Me: That’s why I like the Cornel West album. Sure, it’s got some R&B on it, with Jill Scott and the late Gerald Levert, but there’s some nice stuff there too.
Felonious Monk: Props to Chuck D. and Public Enemy! This part of your list is packed. Good lookin’ out on the Charon Don & DJ Huggy album. A lot of people napped on that one. It reminds me a little of Brother Ali. But, yo, I think the Aesop Rock album is too low in the list, and the Wu-Tang is too high.
Susie B: To me, Aesop Rock raps like he’s throwing up. I can’t get with that. Wu-Tang’s album has a lot of controversy around it. I’d like to see what people think of it in a few years. Personally, I think the Evidence one is too high and the Redman album is too low. Evidence raps too slow for me.
39. Lupe Fiasco, The Cool (Atlantic)
40. One Be Lo, R.E.B.I.R.T.H. (Subterraneous Records)
41. Brotha Reade, Rap Music (Record Collection)
42. Sean Price, Jesus Price Supastar (Duck Down)
43. Jean Grae, The Orchestral Files (Traffic)
44. Raheem Jamal, Boom Box (Brick)
45. Wise Intelligent, The Talented Timothy Taylor (Shaman Work)
46. ScholarMan, Candy Medicine (Elsewhere)
47. Chamillionaire, The Ultimate Victory (Motown)
48. Hi-Tek, Teknology 3 (Babygrande)
Susie B.: Did you bump your head, Q? Lupe Fiasco puts together complex rhymes, together with a neat concept that’s well executed—and you put him this low on the list? This is easily a top album in any year.
Me: The Cool is good, I’m not saying it’s not! There was something about it, though, that reminded me of a collection of show tunes. Like the Johnny Fontaine character in the Godfather.
Susie B.: You’re kidding, right?
Yung Ebenezie: Ha! And here I thought I was the biggest hater in town!
Felonious Monk: Dang, Q, you got Susie upset! She’s not even happy you put Jean Grae on there. For me…I’m liking the Brotha Reade, Sean Price, and Chamillionaire albums.
Yung Ebenezie: I think Hi-Tek’s latest volume of Hi-Teknology is better than the second.
Susie B.: Agreed.
49. Panacea, The Scenic Route (Rawkus)
50. Various Artists, EV is for Everything (EV)
51. Yesterday’s New Quintet, Yesterday’s Universe (Stones Throw)
52. Black Panther, My Eternal Winter (Manekineko Pro/HBD Label Group)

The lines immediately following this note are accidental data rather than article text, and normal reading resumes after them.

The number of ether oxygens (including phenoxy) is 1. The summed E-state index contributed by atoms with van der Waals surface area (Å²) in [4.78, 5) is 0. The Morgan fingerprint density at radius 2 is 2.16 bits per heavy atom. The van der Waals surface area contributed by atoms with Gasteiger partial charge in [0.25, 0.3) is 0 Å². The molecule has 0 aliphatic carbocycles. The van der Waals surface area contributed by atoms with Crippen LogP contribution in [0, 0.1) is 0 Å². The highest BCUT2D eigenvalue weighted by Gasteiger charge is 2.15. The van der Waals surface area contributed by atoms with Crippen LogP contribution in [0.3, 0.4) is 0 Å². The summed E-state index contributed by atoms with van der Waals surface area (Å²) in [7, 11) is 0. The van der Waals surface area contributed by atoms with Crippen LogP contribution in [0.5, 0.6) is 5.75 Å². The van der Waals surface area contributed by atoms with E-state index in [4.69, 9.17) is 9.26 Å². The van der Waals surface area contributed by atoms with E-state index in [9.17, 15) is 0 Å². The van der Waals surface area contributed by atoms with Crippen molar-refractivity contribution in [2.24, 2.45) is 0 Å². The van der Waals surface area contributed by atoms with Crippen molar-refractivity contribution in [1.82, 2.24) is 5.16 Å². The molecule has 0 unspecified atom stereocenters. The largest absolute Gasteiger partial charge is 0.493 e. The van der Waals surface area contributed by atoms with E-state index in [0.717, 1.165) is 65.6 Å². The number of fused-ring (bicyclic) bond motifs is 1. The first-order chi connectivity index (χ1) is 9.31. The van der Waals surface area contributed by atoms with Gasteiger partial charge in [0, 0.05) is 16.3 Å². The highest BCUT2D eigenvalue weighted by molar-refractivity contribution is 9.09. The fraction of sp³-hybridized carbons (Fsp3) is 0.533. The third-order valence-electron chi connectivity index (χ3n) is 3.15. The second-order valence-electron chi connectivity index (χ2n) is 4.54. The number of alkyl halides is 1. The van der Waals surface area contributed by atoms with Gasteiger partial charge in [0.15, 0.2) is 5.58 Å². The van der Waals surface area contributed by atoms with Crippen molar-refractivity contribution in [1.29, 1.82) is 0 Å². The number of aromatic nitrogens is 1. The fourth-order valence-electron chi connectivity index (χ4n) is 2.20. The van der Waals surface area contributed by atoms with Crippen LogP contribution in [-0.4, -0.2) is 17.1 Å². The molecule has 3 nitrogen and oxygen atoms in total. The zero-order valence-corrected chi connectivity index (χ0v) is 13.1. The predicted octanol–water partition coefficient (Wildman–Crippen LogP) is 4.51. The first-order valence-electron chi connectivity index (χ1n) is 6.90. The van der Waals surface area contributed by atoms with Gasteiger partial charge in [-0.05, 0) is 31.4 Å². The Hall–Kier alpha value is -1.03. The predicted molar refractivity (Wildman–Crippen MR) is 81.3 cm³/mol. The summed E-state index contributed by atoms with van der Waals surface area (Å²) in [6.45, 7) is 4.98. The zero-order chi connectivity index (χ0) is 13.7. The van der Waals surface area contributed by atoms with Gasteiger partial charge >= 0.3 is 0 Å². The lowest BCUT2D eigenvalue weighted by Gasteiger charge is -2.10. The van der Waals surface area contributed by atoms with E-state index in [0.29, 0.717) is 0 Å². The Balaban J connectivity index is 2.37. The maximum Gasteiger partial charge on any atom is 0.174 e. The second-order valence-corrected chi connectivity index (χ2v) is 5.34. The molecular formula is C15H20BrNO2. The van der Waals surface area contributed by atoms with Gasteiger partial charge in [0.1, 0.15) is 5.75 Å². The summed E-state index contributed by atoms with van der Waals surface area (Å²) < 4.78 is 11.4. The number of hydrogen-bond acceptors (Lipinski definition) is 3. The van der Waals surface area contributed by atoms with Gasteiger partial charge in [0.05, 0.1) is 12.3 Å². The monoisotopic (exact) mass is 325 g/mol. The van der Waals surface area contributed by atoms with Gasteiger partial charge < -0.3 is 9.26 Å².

53. Madlib & Talib Kweli, Liberation (Blacksmith)
54. Baby Elephant, Turn My Teeth Up! (Godforsaken Music)
55. Unagi & Infinito 2017, You & Eye (442)
56. UGK, Underground Kingz (Jive)
57. Marco Polo, Port Authority (Red Urban)
58. T.I., T.I. vs. T.I.P. (Atlantic)
59. Theory Hazit, Extra Credit (Supperrappin)
60. Consequence, Don’t Quit Your Day Job (G.O.O.D. Music)
Yung Ebenezie: All right, Quentin. You know you messed up, right? UGK should be way higher, son. You got ‘em down in the 50s? Wow. There are oil deposits less buried than this!
Me: How many times do I have to say this? I liked everything I listed! Don’t tell me you’re not loving Prince Paul collaborating with Bernie Worrell on that Baby Elephant project? Come on.
Susie B.: Yeah, but you ranked the albums. Which implies some kind of hierarchy, some sort of criteria for making decisions. For some people, UGK is album of the year.
Me: I understand that. But it wouldn’t be on here if I didn’t like it. I even like it the way it is, unlike a lot of people who keep talking about there’s too much “filler”. It’s funny how people can agree that an album has filler, but you can’t get them to agree on which songs to take out.
Yung Ebenezie: Yeah, that’s a real laugh fest, Quent. I gotta say I liked Panacea’s album. A lot of the songs sound alike, but it’s got an old school vibe and a jazzy feel to it. And the Marco Polo album too. It’s like what Jazzy Jeff did, but with a harder edge.
Felonious Monk: So what’s up with the T.I. album? Everybody’s okay with it coming in at 58?
Susie B.: I’m good with that.
Yung Ebenezie: It’s not as good as King. And I’m not feelin’ the whole “me-against-myself” thing.
Felonious Monk: Y’all are buggin’. T.I. vs. T.I.P. is hot.
61. Black Milk, Popular Demand (Fatbeats)
62. 7L & Esoteric, Ego Clapper (Fly Casual)
63. Def Tex, Thanks But No Thanks (Son)
64. Andre 3000, Class of 3000 (LaFace)
65. Wax Tailor, Hope & Sorrow (Decon Inc)
66. Senim Silla, The Name, the Motto, the Outcome (Infinite Rhythm Network)
67. Kanye West, Graduation (Roc-a-fella)
68. Bukue One, Intromission (Alpha Pup/FunnyMan)
69. Mr. J. Medeiros, Of Gods & Girls (Red Urban)
70. Ams Uno, Animated Stagnation (Amalgam)
Me: You know hip-hop had a good year when these albums are ranked between 61 and 70.
Felonious Monk: That, or the man ranking the albums is deaf! Kanye West at 67? That’s too much hate for one man to have.
Me: It’s not hate. In fact, I dig Kanye. We really needed him this year! He made hip-hop fashionable again.
Susie B.: Yup, yup. The Louis Vuitton Don.
Me: What fascinates me is how much leeway he gets from critics and fans. We turn his negatives into positives. Like when we say he’s not the greatest lyricist and then we qualify it with, “But that just shows how he’s not afraid to be vulnerable and put himself on the line.” Or when we admit his punch lines can make you wince, but we explain it as part of his charm. I can’t even think of another entertainer who could get away with that. I’m not mad at the brotha. We should give more artists that type of breathing room.
Felonious Monk: What fascinates me is how 50 Cent can say his Curtis album outsold Kanye’s Graduation.